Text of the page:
The massacre of over 80 worshippers at two mosques in my hometown of Lahore by Pakistani Taliban militants has exposed, in the most extreme and brutal way, the half-heartedness of Pakistan’s military and civilian leadership in confronting homegrown terrorism and the failure of the country’s intelligentsia to recognize the seriousness of the crisis.
A still from Luchino Visconti’s film adaptation of The Leopard
Everything in Palermo is slow except the traffic, which is as confusing as a video game and just as fast. But otherwise things pour as slowly as honey from a spoon. My bag was lost for twenty-four hours until a high official of the arts festival I was attending took the matter in hand; then it was found instantly. It had been at the airport all along. I won a nice little literary prize, the Premio Mondello, but I received it only after enduring a two-hour press conference in the morning and a three-hour ceremony in the afternoon, complete with local violinists sawing their way through a Baroque concerto in the beautiful convent cloisters of Palermo’s Galleria D’Arte Moderno. At one point, ten high school students got up to vote for another prize; each delivered a long-winded discorso, a sort of high-tone book report and a preparation for a lifetime of prolixity. That evening there was a banquet for thirty at which every other Sicilian man seemed to be a prince.
Abraham H. Foxman: Peter Beinart offers a conveniently impressionistic view of the American Jewish community to frame his critique of Israeli policy trends. He should know better than to fall into the trap of generalizing about the Jewish state without giving proper context for what is going on.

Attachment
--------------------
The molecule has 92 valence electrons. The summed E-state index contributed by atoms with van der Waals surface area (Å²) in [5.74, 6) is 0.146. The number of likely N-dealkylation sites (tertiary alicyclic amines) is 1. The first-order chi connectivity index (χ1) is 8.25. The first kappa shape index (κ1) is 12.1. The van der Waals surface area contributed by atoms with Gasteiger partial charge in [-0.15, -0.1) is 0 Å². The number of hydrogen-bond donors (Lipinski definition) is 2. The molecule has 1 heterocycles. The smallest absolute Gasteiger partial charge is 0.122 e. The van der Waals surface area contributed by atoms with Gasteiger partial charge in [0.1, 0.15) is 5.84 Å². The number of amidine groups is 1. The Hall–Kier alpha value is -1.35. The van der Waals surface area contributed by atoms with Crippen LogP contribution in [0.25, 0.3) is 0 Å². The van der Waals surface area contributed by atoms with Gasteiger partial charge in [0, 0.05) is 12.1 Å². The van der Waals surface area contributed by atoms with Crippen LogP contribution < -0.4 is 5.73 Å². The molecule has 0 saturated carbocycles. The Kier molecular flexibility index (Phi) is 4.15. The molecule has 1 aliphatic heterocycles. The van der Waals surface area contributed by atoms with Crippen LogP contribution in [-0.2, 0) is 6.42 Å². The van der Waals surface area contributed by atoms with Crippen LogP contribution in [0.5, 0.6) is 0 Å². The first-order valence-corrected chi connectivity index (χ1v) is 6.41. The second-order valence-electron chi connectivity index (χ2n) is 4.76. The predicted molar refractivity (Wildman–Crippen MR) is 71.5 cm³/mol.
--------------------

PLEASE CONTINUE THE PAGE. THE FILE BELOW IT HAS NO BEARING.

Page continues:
Peter Beinart: Foxman’s letter illustrates the problem my essay tries to describe: an American Jewish leadership that publicly defends the Israeli government, any Israeli government, rather than defending Israeli democracy, even when the former menaces the latter.
In the summer of 2004, two years and four months before she was gunned down in the entrance to her Moscow apartment, Russian journalist Anna Politkovskaya made a bold visit to Chechnya to interview 27-year-old Ramzan Kadyrov, who had recently become (with the Kremlin’s blessing) the republic’s de-facto leader. It proved to be a harrowing experience. When they met face to face, Kadyrov could not contain his rage at Politkovskaya for reporting on his brutal rise to power, even threatening to have her shot. Politkovskaya concluded later that “a little dragon has been raised by the Kremlin. Now they need to feed it. Otherwise it will spit fire.”
Three and a half months after a Ukrainian court convicted Stalin of genocide against the Ukrainian nation during the famine of 1932–1933, a new monument in honor of the Soviet dictator has been erected in the southeastern Ukrainian city of Zaporizhia. Separating the two events was this year’s Ukrainian presidential election, in which Viktor Yushchenko, who had pursued a radically anti-Stalinist memory policy, was defeated and replaced by Viktor Yanukovych, who promised to avoid extremes and unite the nation. Though Yanukovych would prefer to steer clear of such ostentatious nostalgia for Stalin, he is responsible for a remarkable change in mood.